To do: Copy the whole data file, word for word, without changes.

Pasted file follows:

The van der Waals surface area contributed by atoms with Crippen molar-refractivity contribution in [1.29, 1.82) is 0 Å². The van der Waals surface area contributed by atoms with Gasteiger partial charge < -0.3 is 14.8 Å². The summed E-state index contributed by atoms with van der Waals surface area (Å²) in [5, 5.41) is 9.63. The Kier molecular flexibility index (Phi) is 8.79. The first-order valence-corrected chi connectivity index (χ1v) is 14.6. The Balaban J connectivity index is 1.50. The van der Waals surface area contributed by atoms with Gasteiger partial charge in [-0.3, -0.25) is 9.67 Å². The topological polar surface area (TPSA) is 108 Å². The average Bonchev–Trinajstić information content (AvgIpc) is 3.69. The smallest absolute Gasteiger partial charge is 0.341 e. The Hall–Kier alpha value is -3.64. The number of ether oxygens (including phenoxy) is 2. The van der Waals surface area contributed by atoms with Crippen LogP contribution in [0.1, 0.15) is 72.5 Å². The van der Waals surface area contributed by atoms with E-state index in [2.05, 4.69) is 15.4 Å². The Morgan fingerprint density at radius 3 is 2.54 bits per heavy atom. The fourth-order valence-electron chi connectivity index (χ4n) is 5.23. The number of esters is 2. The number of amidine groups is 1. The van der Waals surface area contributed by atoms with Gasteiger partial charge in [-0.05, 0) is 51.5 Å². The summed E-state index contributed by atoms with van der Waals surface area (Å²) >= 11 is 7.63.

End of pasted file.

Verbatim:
The van der Waals surface area contributed by atoms with Crippen molar-refractivity contribution in [1.29, 1.82) is 0 Å². The van der Waals surface area contributed by atoms with Gasteiger partial charge < -0.3 is 14.8 Å². The summed E-state index contributed by atoms with van der Waals surface area (Å²) in [5, 5.41) is 9.63. The Kier molecular flexibility index (Phi) is 8.79. The first-order valence-corrected chi connectivity index (χ1v) is 14.6. The Balaban J connectivity index is 1.50. The van der Waals surface area contributed by atoms with Gasteiger partial charge in [-0.3, -0.25) is 9.67 Å². The topological polar surface area (TPSA) is 108 Å². The average Bonchev–Trinajstić information content (AvgIpc) is 3.69. The smallest absolute Gasteiger partial charge is 0.341 e. The Hall–Kier alpha value is -3.64. The number of ether oxygens (including phenoxy) is 2. The van der Waals surface area contributed by atoms with Crippen LogP contribution in [0.1, 0.15) is 72.5 Å². The van der Waals surface area contributed by atoms with E-state index in [2.05, 4.69) is 15.4 Å². The Morgan fingerprint density at radius 3 is 2.54 bits per heavy atom. The fourth-order valence-electron chi connectivity index (χ4n) is 5.23. The number of esters is 2. The number of amidine groups is 1. The van der Waals surface area contributed by atoms with Gasteiger partial charge in [-0.05, 0) is 51.5 Å². The summed E-state index contributed by atoms with van der Waals surface area (Å²) >= 11 is 7.63.